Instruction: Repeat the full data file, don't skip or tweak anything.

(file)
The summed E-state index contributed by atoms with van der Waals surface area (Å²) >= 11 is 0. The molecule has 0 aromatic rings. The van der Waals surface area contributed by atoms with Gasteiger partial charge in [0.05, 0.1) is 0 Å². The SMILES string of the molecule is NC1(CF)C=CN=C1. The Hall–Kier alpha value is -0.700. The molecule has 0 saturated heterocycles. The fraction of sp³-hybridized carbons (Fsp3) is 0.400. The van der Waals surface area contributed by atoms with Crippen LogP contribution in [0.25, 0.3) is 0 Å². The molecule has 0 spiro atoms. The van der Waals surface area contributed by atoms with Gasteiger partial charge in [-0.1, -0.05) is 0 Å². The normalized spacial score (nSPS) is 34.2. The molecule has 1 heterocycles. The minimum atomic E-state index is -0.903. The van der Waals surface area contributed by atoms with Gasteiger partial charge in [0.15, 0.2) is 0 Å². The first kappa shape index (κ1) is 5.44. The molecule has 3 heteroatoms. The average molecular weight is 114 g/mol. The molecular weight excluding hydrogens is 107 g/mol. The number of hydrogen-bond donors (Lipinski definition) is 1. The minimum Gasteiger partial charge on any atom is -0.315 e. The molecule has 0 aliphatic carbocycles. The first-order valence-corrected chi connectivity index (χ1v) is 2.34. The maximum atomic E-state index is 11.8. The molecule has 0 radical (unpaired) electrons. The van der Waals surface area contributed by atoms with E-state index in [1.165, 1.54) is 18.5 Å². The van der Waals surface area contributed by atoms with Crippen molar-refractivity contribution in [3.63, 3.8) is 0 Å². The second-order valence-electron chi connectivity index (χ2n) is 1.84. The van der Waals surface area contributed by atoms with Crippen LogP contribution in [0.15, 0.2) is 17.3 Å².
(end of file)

The summed E-state index contributed by atoms with van der Waals surface area (Å²) >= 11 is 0. The molecule has 0 aromatic rings. The van der Waals surface area contributed by atoms with Gasteiger partial charge in [0.05, 0.1) is 0 Å². The SMILES string of the molecule is NC1(CF)C=CN=C1. The Hall–Kier alpha value is -0.700. The molecule has 0 saturated heterocycles. The fraction of sp³-hybridized carbons (Fsp3) is 0.400. The van der Waals surface area contributed by atoms with Crippen LogP contribution in [0.25, 0.3) is 0 Å². The molecule has 0 spiro atoms. The van der Waals surface area contributed by atoms with Gasteiger partial charge in [-0.1, -0.05) is 0 Å². The normalized spacial score (nSPS) is 34.2. The molecule has 1 heterocycles. The minimum atomic E-state index is -0.903. The van der Waals surface area contributed by atoms with Gasteiger partial charge in [0.15, 0.2) is 0 Å². The first kappa shape index (κ1) is 5.44. The molecule has 3 heteroatoms. The average molecular weight is 114 g/mol. The molecular weight excluding hydrogens is 107 g/mol. The number of hydrogen-bond donors (Lipinski definition) is 1. The minimum Gasteiger partial charge on any atom is -0.315 e. The molecule has 0 aliphatic carbocycles. The first-order valence-corrected chi connectivity index (χ1v) is 2.34. The maximum atomic E-state index is 11.8. The molecule has 0 radical (unpaired) electrons. The van der Waals surface area contributed by atoms with E-state index in [1.165, 1.54) is 18.5 Å². The van der Waals surface area contributed by atoms with Crippen molar-refractivity contribution in [3.63, 3.8) is 0 Å². The second-order valence-electron chi connectivity index (χ2n) is 1.84. The van der Waals surface area contributed by atoms with Crippen LogP contribution in [0.15, 0.2) is 17.3 Å².